New-ish St. Pete Police Chief Anthony Holloway told a room full of Tiger Bay Club members Wednesday that in a perfect world he'd police the community like Andy Griffith.
Which means, he said, preventing crime by knowing everyone in town.
That's why he's implemented a "park, walk and talk" program since taking the reigns of the police force of Florida's fourth-largest city. The program requires every officer, including Holloway, to stroll a neighborhood for at least an hour each week in an attempt to take down any perceived barriers between police and the communities they're supposed to serve.
“The park, walk and talk is more about, 'let's talk to you before there is a problem,'” he said. “Let's make contact with 90 percent of those people we normally don't make contact with.”
He said while there's no way to completely insulate a city from the possibility of incidents of violence like those that happened in Ferguson, MO and Staten Island, NY, establishing a stronger line of communication between neighborhoods and police could help ease the tension.
“I think any city has a possibility of a Ferguson,” he said. “We have to be able to communicate to every person in the community about what we're doing and how we're doing it to make sure it doesn't happen.”
He said while he was Chief of Police in Clearwater, a white officer shot and killed an African-American man, and he believes the department's handling of the situation may have prevented some of the havoc seen in other communities in the wake of such incidents.
“Right after it happened, we met with community leaders and we explained to them what happened and they got that message out to the community," he said. "So, it's having the policies in places, having communication in place and building on that. Not waiting for something to happen.”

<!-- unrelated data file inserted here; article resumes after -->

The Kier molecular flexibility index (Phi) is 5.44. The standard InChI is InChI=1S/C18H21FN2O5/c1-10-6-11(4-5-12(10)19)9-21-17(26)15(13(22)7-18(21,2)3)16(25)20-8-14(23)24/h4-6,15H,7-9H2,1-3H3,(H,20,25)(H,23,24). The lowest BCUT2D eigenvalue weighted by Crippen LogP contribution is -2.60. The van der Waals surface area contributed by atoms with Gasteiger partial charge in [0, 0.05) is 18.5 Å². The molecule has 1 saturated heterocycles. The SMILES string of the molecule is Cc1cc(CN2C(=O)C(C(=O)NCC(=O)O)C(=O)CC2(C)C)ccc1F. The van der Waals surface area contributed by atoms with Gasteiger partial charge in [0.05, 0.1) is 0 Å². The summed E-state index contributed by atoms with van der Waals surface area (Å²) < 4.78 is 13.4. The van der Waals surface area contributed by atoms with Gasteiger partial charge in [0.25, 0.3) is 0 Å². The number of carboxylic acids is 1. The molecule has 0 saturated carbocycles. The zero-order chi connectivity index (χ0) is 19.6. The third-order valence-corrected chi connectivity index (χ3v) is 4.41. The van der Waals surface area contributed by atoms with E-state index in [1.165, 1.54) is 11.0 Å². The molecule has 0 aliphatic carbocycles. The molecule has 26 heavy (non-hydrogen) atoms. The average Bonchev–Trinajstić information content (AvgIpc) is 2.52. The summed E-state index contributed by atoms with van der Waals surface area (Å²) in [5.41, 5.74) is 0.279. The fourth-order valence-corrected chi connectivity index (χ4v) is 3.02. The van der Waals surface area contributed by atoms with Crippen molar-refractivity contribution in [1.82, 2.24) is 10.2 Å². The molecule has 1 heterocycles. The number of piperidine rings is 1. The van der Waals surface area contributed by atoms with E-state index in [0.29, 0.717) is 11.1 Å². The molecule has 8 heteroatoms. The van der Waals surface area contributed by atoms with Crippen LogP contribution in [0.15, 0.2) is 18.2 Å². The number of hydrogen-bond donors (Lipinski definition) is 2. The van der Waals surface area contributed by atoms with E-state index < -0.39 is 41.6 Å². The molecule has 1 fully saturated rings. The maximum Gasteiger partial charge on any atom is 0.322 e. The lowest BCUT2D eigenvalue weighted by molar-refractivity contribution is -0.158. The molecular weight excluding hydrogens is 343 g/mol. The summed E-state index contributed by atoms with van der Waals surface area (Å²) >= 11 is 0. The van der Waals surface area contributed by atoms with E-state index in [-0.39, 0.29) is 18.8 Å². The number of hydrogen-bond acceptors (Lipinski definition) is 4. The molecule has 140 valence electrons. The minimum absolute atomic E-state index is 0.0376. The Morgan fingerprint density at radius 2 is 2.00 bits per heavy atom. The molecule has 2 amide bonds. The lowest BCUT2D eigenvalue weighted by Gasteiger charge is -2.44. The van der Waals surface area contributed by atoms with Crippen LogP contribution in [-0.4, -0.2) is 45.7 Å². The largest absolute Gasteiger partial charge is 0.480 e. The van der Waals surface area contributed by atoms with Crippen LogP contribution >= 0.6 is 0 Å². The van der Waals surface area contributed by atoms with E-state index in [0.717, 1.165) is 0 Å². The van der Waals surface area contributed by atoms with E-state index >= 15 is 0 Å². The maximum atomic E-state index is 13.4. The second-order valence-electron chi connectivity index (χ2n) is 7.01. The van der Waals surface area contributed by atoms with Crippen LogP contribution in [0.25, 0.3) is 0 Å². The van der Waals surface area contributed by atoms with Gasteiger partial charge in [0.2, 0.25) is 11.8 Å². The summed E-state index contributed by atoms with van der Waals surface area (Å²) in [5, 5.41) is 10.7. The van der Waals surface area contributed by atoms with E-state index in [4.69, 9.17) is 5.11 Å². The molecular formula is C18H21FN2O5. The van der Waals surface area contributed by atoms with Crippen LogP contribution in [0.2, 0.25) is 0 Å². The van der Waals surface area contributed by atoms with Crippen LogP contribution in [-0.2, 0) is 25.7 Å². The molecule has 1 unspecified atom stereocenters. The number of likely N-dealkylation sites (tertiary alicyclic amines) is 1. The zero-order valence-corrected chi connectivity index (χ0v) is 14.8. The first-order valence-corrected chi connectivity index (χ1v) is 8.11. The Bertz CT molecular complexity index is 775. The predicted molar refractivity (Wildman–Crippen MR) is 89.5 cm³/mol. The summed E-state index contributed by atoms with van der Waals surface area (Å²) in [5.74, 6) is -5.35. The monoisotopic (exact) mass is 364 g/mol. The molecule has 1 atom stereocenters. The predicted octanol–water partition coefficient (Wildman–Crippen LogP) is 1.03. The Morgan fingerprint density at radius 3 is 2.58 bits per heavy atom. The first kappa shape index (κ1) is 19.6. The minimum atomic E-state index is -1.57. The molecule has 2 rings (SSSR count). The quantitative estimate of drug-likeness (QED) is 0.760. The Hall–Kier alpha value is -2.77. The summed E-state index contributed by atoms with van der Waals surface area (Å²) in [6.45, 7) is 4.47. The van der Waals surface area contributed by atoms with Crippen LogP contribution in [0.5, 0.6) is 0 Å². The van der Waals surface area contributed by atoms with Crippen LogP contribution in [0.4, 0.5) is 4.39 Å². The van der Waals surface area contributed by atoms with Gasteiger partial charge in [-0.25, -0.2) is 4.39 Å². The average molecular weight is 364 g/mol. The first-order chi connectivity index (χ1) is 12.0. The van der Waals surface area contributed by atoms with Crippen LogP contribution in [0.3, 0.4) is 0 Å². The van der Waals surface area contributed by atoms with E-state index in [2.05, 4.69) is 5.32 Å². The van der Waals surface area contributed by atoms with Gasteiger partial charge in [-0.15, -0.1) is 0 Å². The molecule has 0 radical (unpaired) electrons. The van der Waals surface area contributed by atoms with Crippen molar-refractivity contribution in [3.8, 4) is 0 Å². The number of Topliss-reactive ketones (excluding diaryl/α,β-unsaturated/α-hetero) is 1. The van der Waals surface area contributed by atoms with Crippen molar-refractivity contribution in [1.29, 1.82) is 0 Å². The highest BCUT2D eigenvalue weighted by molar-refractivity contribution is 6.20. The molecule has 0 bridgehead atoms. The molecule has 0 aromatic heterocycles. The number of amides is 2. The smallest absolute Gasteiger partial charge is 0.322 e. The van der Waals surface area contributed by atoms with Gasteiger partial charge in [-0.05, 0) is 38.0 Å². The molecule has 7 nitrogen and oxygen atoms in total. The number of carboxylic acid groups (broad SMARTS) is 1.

Some law enforcement officials say incorporating body cameras might reduce the risk of unnecessary police violence. Tampa is poised to start a pilot program, and Temple Terrace and Pasco County are also using them. Holloway said he thinks they're an inevitability, but he'd like to hold off until more data on their effectiveness is available.
“I think it's a great tool," he said. "I think we have a lot of work to do with that tool. And believe it or not, police body cameras are not going to do anything about doing trust. Because, if you watched the football game this past weekend, how many times was it that everybody watching instant replay saw three different things?”
He said he does support installing cameras in police cars, though.
But while he doesn't advocate an antagonistic approach to policing, he said he also doesn't want to ease up on marijuana, as has been done in cities including Tallahassee, where someone caught possessing under 20 grams of marijuana would get issued a ticket rather than arrested.
His head-scratcher of an answer? That sometimes marijuana is sold in joints laced with crack, which gets people who buy said joints addicted to crack.
“We're going to work on everything because everything works hand-in-hand,” he said. “We're going to target everything we can.”